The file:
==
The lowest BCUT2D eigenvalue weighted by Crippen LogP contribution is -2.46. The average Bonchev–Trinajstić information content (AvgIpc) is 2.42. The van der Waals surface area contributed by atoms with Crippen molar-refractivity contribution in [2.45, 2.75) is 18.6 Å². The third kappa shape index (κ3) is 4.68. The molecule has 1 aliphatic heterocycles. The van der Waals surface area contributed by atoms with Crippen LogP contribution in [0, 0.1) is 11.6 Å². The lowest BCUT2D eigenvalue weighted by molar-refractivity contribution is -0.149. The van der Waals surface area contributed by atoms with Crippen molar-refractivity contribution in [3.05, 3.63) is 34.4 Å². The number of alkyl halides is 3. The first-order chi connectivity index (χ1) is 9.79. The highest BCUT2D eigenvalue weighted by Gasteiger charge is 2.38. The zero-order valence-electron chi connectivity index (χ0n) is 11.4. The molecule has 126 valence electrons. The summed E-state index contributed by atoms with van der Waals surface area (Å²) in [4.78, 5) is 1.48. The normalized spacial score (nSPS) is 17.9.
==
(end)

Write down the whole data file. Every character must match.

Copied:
The lowest BCUT2D eigenvalue weighted by Crippen LogP contribution is -2.46. The average Bonchev–Trinajstić information content (AvgIpc) is 2.42. The van der Waals surface area contributed by atoms with Crippen molar-refractivity contribution in [2.45, 2.75) is 18.6 Å². The third kappa shape index (κ3) is 4.68. The molecule has 1 aliphatic heterocycles. The van der Waals surface area contributed by atoms with Crippen LogP contribution in [0, 0.1) is 11.6 Å². The lowest BCUT2D eigenvalue weighted by molar-refractivity contribution is -0.149. The van der Waals surface area contributed by atoms with Crippen molar-refractivity contribution in [3.05, 3.63) is 34.4 Å². The number of alkyl halides is 3. The first-order chi connectivity index (χ1) is 9.79. The highest BCUT2D eigenvalue weighted by Gasteiger charge is 2.38. The zero-order valence-electron chi connectivity index (χ0n) is 11.4. The molecule has 126 valence electrons. The summed E-state index contributed by atoms with van der Waals surface area (Å²) in [4.78, 5) is 1.48. The normalized spacial score (nSPS) is 17.9.